Five Chronometer-Certified Watches That Won’t Break the Bank

The past two decades have seen a shift in why people wear watches. Thanks to the omnipresence of smartphones, laptops, and other digital devices, it’s no longer necessary to wear a watch to know the exact time. While the reasoning we cherish our mechanical marvels of the wrist may have changed — be it a romantic fascination, an appreciation for design and engineering, or simply as a fashion statement — it’s always nice to have a timepiece that is more accurate than not.

The governing body for accuracy in the Swiss watchmaking industry is the Contrôle Officiel Suisse des Chronomètres (COSC). If you read WatchTime often, you’ve probably noticed it being namedropped fairly frequently when we discuss new releases. We recently went into detail about how the COSC operates and what is needed for a watch to receive the classification and we highly encourage you to check the process out. While it’s true that there will always be a correlation between price and the quality of movement, this list proves that you don’t have to take out a second mortgage to find an attractive Swiss mechanical watch that is COSC certified. 

Longines Record Collection

In 2018, Longines introduced the Record Collection, a lineup of watches entirely certified by the COSC. Released in part to celebrate the brand’s 185th birthday, this entirely new collection includes four different sizes (26, 30, 38.5 and 40 mm) and a variety of dial options for men (six options) and women (seven options). Despite this diversity, the aesthetic of the models are still heavily influenced by classic watch design. Each wristwatch is time-and-date only with three hands and comes on a steel case – with the option of a diamond-set steel case for two of the ladies’ watches – and the choice of a steel bracelet or alligator strap. The movement utilizes a single-crystal silicon balance spring to increase longevity and ensure it fits COSC standards. The Record Collection starts at approximately $2,000. Tissot Luxury Automatic with the Powermatic 80 Automatic caliber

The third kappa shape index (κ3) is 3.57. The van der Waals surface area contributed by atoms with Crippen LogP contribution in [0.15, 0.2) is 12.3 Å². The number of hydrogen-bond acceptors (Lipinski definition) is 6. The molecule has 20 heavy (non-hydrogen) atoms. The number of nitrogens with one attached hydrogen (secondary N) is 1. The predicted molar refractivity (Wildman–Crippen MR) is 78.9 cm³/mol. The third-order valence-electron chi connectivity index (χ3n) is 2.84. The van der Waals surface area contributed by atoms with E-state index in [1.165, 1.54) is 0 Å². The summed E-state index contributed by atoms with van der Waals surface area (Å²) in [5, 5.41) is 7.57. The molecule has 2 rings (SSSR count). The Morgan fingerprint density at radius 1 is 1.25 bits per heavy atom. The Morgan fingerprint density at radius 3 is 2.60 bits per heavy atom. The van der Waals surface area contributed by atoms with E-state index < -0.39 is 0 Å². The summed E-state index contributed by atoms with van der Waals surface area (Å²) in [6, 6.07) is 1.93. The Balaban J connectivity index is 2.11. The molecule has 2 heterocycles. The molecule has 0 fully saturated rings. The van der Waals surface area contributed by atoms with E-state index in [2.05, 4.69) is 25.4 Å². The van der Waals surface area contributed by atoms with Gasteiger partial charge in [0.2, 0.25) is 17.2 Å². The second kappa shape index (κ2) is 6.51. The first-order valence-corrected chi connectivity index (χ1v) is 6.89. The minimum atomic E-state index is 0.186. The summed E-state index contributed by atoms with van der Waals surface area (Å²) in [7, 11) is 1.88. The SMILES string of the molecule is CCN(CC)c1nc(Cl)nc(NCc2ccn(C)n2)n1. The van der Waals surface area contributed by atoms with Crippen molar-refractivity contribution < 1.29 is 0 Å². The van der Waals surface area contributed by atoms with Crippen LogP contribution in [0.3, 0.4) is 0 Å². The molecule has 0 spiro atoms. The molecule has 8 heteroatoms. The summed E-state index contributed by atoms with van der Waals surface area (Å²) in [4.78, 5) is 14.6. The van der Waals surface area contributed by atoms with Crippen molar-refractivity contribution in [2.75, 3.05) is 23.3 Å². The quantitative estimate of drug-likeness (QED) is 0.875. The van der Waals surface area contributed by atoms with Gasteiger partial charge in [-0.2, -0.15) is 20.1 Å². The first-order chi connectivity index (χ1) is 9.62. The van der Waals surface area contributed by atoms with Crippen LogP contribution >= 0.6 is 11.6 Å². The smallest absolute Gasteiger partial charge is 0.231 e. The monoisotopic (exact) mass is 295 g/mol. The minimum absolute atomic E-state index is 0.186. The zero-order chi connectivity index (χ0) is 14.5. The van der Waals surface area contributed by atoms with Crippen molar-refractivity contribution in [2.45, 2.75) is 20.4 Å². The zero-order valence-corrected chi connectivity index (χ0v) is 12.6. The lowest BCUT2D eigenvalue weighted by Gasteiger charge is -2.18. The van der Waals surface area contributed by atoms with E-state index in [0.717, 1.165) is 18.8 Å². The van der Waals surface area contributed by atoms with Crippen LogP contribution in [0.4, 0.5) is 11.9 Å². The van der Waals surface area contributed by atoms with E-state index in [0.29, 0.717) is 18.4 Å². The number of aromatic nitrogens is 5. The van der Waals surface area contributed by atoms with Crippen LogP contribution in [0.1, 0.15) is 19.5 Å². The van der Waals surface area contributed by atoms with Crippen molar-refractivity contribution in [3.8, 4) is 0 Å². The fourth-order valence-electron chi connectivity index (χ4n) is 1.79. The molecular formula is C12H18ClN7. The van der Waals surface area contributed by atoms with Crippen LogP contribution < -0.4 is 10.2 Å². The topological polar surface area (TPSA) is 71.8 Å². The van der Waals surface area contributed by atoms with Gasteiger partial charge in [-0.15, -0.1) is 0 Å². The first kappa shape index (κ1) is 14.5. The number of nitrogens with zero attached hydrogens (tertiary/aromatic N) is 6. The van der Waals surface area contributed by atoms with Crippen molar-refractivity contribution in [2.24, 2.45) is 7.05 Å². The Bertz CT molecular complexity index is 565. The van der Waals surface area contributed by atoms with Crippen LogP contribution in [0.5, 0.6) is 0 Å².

For a long time, Tissot has been considered a leader in the affordable COSC-certified segment. In 2015, the brand totaled the fourth highest number of watches to receive the certification, falling only behind industry behemoths Rolex, Omega, and Breitling. Out of the dozens of brands that applied for and received the certifications that year, Tissot was the leader in quartz watches certified with 30,581 quartz timepieces out of its total 96,563 timepieces granted the designation. One of most impressive watches that Tissot has released in recent years is the Powermatic 80. The movement inside the watch first appeared in 2013 and is the product of a collaboration between Tissot and ETA. To achieve its lengthy reserve of 80 hours, its inventors developed a system that strongly reduces the consumption of energy. The oscillation frequency was reduced from 4 Hz to 3 Hz (21,600 vph) and a high-performance synthetic material was used in the escapement to reduce friction. Also, the diameter of the barrel arbor’s core was reduced, enabling the mainspring to be stretched, thereby increasing the power reserve. Since the Powermatic 80 was first released, it has become one of the more dynamic ranges for Tissot. Prices range from $585 to $2,950.